The National Orphan Train Complex, Inc. Annual Meeting will be held January 20, 2015 at 5:15 pm. This meeting is open to the public.
More information to follow.
The Museum and Research Center are dedicated to the preservation of the stories and artifacts of those who were part of the Orphan Train Movement from 1854-1929.
The mission of the National Orphan Train Complex is to collect, preserve, interpret,
and disseminate knowledge about the orphan trains, and the children and agents
who rode them. The museum’s collections, exhibitions, programming and research
will engage riders, researchers, and the general public and create an awareness of
the Orphan Train Movement.
Opening Reception has been postponed until a later date due to weather.
The Ledgers: The American Female Society Collection
Shaley George, Curator of the National Orphan Train Complex in Concordia, Kan. will unveil the newest exhibit at the museum on February 28. The public is welcome to attend this event, enjoy refreshments, and tour the museum from 1 to 3 pm.
From approximately 1834 to 1960 the American Female Guardian Society functioned as an all-female organization that hoped to improve the morals of New York City’s underprivileged women. Beginning with the organizers bringing children and adolescents into their own homes for care and nurturing, by 1895 it operated twelve schools. Located in mid-town New York City, the orphanage operated by the AFGS was called the Home of the Friendless.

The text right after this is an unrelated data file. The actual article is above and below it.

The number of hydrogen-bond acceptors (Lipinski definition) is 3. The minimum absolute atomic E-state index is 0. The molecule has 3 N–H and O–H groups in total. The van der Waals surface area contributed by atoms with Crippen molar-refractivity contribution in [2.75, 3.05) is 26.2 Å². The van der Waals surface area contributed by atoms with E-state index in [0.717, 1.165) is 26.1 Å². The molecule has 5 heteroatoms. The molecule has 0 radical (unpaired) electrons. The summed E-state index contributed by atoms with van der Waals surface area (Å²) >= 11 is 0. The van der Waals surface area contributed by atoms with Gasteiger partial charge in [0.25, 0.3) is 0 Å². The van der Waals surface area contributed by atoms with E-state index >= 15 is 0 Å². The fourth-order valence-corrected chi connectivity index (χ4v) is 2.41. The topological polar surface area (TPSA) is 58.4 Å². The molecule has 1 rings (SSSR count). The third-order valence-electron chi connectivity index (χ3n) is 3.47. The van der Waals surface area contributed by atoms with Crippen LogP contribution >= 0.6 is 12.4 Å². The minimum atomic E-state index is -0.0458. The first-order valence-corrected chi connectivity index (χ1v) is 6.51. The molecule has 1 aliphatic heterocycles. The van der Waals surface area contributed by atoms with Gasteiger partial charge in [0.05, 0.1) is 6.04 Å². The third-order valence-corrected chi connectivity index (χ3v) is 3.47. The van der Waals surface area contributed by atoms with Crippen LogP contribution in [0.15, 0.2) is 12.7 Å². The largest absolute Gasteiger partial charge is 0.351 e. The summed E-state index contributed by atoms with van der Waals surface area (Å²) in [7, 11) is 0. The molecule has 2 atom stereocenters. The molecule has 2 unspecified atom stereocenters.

The new exhibit will display Mothers’ Books which contain surrender information, entrance records, and history volumes that record updates after children were taken in. The information contained in the entrance records was required by law in the state of New York. The AFGS worked with other organizations in the New York area, including the Children’s Aid Society, utilizing rail transportation to place out children.
The entire collection of 100 ledgers, including bi-monthly newsletters from the AFGS, was donated to the National Orphan Train Complex by Mr. Tom Riley of New York. The records had been stored in a rural area after the dissolution of the AFGS in the 1970’s.